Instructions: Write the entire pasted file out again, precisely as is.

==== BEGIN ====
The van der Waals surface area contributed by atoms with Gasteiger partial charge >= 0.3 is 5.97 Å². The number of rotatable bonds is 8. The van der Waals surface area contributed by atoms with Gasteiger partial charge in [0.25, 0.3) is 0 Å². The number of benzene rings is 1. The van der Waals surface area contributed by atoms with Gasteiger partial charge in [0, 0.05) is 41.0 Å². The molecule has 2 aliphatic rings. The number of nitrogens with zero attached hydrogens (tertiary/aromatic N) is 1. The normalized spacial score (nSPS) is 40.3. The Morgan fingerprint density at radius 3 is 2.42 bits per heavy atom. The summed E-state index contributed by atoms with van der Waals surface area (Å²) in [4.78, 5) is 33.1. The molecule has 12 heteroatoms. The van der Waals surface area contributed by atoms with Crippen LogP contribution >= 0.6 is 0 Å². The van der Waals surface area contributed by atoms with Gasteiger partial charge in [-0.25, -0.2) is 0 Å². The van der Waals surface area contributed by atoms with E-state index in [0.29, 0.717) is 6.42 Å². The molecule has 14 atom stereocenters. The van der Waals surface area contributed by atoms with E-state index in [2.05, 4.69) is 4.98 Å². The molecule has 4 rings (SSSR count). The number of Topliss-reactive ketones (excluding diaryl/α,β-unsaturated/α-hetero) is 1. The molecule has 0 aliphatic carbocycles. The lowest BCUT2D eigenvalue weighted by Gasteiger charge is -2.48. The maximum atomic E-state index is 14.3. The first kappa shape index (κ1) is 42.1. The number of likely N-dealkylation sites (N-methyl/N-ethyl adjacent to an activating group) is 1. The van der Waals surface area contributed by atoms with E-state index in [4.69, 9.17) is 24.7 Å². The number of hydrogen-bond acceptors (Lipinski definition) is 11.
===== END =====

The van der Waals surface area contributed by atoms with Gasteiger partial charge >= 0.3 is 5.97 Å². The number of rotatable bonds is 8. The van der Waals surface area contributed by atoms with Gasteiger partial charge in [0.25, 0.3) is 0 Å². The number of benzene rings is 1. The van der Waals surface area contributed by atoms with Gasteiger partial charge in [0, 0.05) is 41.0 Å². The molecule has 2 aliphatic rings. The number of nitrogens with zero attached hydrogens (tertiary/aromatic N) is 1. The normalized spacial score (nSPS) is 40.3. The Morgan fingerprint density at radius 3 is 2.42 bits per heavy atom. The summed E-state index contributed by atoms with van der Waals surface area (Å²) in [4.78, 5) is 33.1. The molecule has 12 heteroatoms. The van der Waals surface area contributed by atoms with Crippen LogP contribution >= 0.6 is 0 Å². The van der Waals surface area contributed by atoms with Gasteiger partial charge in [-0.25, -0.2) is 0 Å². The van der Waals surface area contributed by atoms with E-state index in [0.29, 0.717) is 6.42 Å². The molecule has 14 atom stereocenters. The van der Waals surface area contributed by atoms with E-state index in [2.05, 4.69) is 4.98 Å². The molecule has 4 rings (SSSR count). The number of Topliss-reactive ketones (excluding diaryl/α,β-unsaturated/α-hetero) is 1. The molecule has 0 aliphatic carbocycles. The lowest BCUT2D eigenvalue weighted by Gasteiger charge is -2.48. The maximum atomic E-state index is 14.3. The first kappa shape index (κ1) is 42.1. The number of likely N-dealkylation sites (N-methyl/N-ethyl adjacent to an activating group) is 1. The van der Waals surface area contributed by atoms with E-state index in [4.69, 9.17) is 24.7 Å². The number of hydrogen-bond acceptors (Lipinski definition) is 11.